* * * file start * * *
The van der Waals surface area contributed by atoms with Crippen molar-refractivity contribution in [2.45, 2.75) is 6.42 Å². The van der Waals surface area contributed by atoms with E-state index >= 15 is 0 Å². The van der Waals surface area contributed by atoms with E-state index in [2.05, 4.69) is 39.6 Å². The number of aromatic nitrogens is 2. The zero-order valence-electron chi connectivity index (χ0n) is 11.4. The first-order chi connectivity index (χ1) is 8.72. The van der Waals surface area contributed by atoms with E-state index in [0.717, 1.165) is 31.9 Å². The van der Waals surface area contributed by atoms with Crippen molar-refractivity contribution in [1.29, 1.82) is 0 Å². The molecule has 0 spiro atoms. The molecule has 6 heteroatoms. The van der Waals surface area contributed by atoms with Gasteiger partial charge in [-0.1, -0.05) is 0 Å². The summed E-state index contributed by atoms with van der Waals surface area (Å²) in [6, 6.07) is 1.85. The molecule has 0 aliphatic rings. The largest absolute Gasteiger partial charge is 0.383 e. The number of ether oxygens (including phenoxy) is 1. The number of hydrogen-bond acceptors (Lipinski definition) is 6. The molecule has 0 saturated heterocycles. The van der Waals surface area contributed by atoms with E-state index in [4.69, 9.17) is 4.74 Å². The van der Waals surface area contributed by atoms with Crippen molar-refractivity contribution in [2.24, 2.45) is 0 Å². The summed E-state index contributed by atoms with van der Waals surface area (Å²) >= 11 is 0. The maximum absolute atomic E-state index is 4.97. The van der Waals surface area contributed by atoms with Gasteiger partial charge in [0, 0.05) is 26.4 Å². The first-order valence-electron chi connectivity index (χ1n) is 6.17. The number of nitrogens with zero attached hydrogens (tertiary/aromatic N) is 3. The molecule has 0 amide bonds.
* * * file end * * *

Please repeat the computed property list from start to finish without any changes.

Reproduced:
The van der Waals surface area contributed by atoms with Crippen molar-refractivity contribution in [2.45, 2.75) is 6.42 Å². The van der Waals surface area contributed by atoms with E-state index >= 15 is 0 Å². The van der Waals surface area contributed by atoms with E-state index in [2.05, 4.69) is 39.6 Å². The number of aromatic nitrogens is 2. The zero-order valence-electron chi connectivity index (χ0n) is 11.4. The first-order chi connectivity index (χ1) is 8.72. The van der Waals surface area contributed by atoms with E-state index in [0.717, 1.165) is 31.9 Å². The van der Waals surface area contributed by atoms with Crippen molar-refractivity contribution in [1.29, 1.82) is 0 Å². The molecule has 0 spiro atoms. The molecule has 6 heteroatoms. The van der Waals surface area contributed by atoms with Gasteiger partial charge in [-0.1, -0.05) is 0 Å². The summed E-state index contributed by atoms with van der Waals surface area (Å²) in [6, 6.07) is 1.85. The molecule has 0 aliphatic rings. The largest absolute Gasteiger partial charge is 0.383 e. The number of ether oxygens (including phenoxy) is 1. The number of hydrogen-bond acceptors (Lipinski definition) is 6. The molecule has 0 saturated heterocycles. The van der Waals surface area contributed by atoms with E-state index in [4.69, 9.17) is 4.74 Å². The van der Waals surface area contributed by atoms with Crippen molar-refractivity contribution in [2.24, 2.45) is 0 Å². The summed E-state index contributed by atoms with van der Waals surface area (Å²) >= 11 is 0. The maximum absolute atomic E-state index is 4.97. The van der Waals surface area contributed by atoms with Gasteiger partial charge in [0, 0.05) is 26.4 Å². The first-order valence-electron chi connectivity index (χ1n) is 6.17. The number of nitrogens with zero attached hydrogens (tertiary/aromatic N) is 3. The molecule has 0 amide bonds.